More recent primary challenges have usually been driven by broader ideological disagreements. In 1976, moderate Republican President Gerald Ford fended off a conservative challenge from former California Gov. Ronald Reagan, who led the GOP's ascendant right against Ford's politics of deficit spending and détente toward the Soviet Union. In 1980, Sen. Ted Kennedy came from the left against President Jimmy Carter, who had frustrated some liberals and labor leaders with his more conservative economic policies; Carter's approval rating among Democrats was in the low 40s for most of the latter half of his presidency. And in 1992, conservative commentator Pat Buchanan challenged President George H.W. Bush with a proto-Trumpian populist, socially conservative and isolationist message. Buchanan embarrassed Bush in New Hampshire, losing only 53 percent to 37 percent, and while Buchanan didn't win a single primary, he earned a key speaking slot at the party's national convention.
While Phillips has made references to economic concerns, he's said he wants to avoid criticizing Biden's job performance, in contrast to most past challengers. A political moderate, Phillips isn't pursuing an ideological challenge from Biden's left — in fact, high-profile progressives have backed Biden's reelection. And with his focus primarily on Biden's age and his refusal to explicitly question Biden's policies, Phillips isn't really running to his right, either.
Even if Phillips doesn't explicitly attack Biden, though, his assertion that he can strengthen the party by challenging Biden is debatable. Historically, the divisions laid bare in the 1968 Democratic, 1980 Democratic and 1992 Republican primary campaigns may have contributed to or been symptomatic of the issues underlying the eventual defeat of the incumbent president's party. Whether that would be as true today is harder to know. Polarization in our politics has grown, and voters have been increasingly locked in to their sides since the 1990s. So come hell or high water, most Democrats and Republicans — including independents who lean toward those parties — are going to stick with their preferred party.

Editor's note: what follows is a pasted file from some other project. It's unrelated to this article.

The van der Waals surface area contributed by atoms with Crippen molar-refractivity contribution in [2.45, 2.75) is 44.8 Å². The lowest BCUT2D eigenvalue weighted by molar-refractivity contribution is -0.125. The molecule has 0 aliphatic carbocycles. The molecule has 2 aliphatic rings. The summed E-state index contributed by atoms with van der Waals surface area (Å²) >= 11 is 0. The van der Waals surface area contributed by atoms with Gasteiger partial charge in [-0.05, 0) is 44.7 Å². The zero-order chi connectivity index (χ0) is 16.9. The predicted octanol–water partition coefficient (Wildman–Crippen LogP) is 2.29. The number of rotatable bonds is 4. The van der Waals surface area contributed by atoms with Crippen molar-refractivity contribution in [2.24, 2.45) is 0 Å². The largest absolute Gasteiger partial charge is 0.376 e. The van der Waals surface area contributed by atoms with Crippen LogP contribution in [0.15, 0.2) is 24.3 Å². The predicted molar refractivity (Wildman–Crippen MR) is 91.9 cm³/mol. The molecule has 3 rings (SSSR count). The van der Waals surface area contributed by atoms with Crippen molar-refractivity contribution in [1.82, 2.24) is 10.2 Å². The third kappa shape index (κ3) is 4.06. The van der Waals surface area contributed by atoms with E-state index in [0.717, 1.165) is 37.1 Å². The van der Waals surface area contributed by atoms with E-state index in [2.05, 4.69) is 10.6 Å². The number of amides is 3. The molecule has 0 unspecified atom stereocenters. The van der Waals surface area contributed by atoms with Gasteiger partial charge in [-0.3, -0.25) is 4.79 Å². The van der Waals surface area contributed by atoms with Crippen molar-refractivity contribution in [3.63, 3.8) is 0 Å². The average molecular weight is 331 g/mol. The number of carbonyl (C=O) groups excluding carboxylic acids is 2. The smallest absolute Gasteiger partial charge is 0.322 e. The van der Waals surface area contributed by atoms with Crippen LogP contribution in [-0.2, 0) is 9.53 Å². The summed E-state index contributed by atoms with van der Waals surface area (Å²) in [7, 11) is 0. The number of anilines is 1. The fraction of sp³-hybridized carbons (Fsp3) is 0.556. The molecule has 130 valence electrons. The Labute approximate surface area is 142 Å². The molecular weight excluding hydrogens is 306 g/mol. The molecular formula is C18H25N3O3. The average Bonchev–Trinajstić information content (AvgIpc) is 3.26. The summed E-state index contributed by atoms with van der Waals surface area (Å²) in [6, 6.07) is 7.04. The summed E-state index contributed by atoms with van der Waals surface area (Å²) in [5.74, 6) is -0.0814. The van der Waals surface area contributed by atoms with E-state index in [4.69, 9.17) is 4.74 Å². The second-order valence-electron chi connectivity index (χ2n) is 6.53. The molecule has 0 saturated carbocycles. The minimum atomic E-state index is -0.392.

However, any tacit criticism Phillips makes of Biden could garner attention and reinforce negative perceptions of the incumbent. It's not hard to imagine Phillips saying something about, say, the higher cost of living that attracts ample media attention. Republican ad makers might then conceive of pitching voters with a line like "even Democrats think Bidenomics have failed." Phillips's comments on other issues, like public safety and crime — another issue on which Biden's approval ratings lag compared to his overall ratings among Democrats — could also prime the media and public to focus more on Biden's challenges. And while there are fewer swing voters, these issues could influence their choices, which are incredibly important in an environment where most presidential elections are decided by fine margins.
This brings us to perhaps Phillips's preeminent concern, his claim that nominating Biden would set Democrats on a course to lose to Trump. Early 2024 general election polls testing Biden against Trump show a very close race, so there's little question that Biden could lose — especially considering his approval is poor and the public is unhappy with the state of the economy. Trump also showed in 2016 that he could carve a path to victory even while losing the national popular vote, which could happen again. In other words, Democrats have plenty to fear. But that fear is also borne of the reality that close presidential elections are practically a given in our deeply-divided political era. More broadly, presidential polls a year out from the election have notably more error than polls in the summer of the actual general election year. These polls might have more value than typical early polls based on voters' high familiarity with both candidates. But needless to say, the state of the economy, war and peace, Trump's legal issues and many other developments could significantly affect the electoral environment between now and November 2024.